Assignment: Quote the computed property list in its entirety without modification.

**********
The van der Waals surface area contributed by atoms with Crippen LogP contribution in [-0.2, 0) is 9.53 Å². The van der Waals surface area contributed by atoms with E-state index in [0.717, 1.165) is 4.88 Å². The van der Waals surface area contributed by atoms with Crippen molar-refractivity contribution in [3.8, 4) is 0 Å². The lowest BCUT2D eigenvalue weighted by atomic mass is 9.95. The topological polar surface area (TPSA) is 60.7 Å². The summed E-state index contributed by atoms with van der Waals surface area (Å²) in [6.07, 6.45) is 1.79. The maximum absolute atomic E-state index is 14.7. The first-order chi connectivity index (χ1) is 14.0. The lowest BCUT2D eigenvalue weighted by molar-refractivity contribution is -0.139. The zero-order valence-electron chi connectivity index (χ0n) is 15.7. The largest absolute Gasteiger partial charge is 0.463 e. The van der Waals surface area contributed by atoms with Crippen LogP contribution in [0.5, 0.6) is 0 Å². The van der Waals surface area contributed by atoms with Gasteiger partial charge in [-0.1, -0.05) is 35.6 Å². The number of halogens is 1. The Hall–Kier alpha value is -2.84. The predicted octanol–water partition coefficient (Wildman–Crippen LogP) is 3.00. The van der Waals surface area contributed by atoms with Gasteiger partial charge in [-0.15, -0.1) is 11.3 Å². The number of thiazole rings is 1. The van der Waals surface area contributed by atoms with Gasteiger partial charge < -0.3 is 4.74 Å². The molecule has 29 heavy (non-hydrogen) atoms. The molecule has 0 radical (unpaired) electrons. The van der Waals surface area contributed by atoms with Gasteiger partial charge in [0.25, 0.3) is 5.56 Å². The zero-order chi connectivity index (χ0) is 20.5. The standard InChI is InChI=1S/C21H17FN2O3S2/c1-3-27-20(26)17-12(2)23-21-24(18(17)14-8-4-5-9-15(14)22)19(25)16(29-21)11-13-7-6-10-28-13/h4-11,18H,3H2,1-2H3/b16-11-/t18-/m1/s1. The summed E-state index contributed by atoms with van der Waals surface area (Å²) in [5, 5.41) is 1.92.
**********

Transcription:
The van der Waals surface area contributed by atoms with Crippen LogP contribution in [-0.2, 0) is 9.53 Å². The van der Waals surface area contributed by atoms with E-state index in [0.717, 1.165) is 4.88 Å². The van der Waals surface area contributed by atoms with Crippen molar-refractivity contribution in [3.8, 4) is 0 Å². The lowest BCUT2D eigenvalue weighted by atomic mass is 9.95. The topological polar surface area (TPSA) is 60.7 Å². The summed E-state index contributed by atoms with van der Waals surface area (Å²) in [6.07, 6.45) is 1.79. The maximum absolute atomic E-state index is 14.7. The first-order chi connectivity index (χ1) is 14.0. The lowest BCUT2D eigenvalue weighted by molar-refractivity contribution is -0.139. The zero-order valence-electron chi connectivity index (χ0n) is 15.7. The largest absolute Gasteiger partial charge is 0.463 e. The van der Waals surface area contributed by atoms with Crippen LogP contribution in [0.5, 0.6) is 0 Å². The van der Waals surface area contributed by atoms with Gasteiger partial charge in [-0.1, -0.05) is 35.6 Å². The number of halogens is 1. The Hall–Kier alpha value is -2.84. The predicted octanol–water partition coefficient (Wildman–Crippen LogP) is 3.00. The van der Waals surface area contributed by atoms with Gasteiger partial charge in [-0.15, -0.1) is 11.3 Å². The number of thiazole rings is 1. The van der Waals surface area contributed by atoms with Gasteiger partial charge < -0.3 is 4.74 Å². The molecule has 29 heavy (non-hydrogen) atoms. The molecule has 0 radical (unpaired) electrons. The van der Waals surface area contributed by atoms with Gasteiger partial charge in [0.25, 0.3) is 5.56 Å². The zero-order chi connectivity index (χ0) is 20.5. The standard InChI is InChI=1S/C21H17FN2O3S2/c1-3-27-20(26)17-12(2)23-21-24(18(17)14-8-4-5-9-15(14)22)19(25)16(29-21)11-13-7-6-10-28-13/h4-11,18H,3H2,1-2H3/b16-11-/t18-/m1/s1. The summed E-state index contributed by atoms with van der Waals surface area (Å²) in [5, 5.41) is 1.92.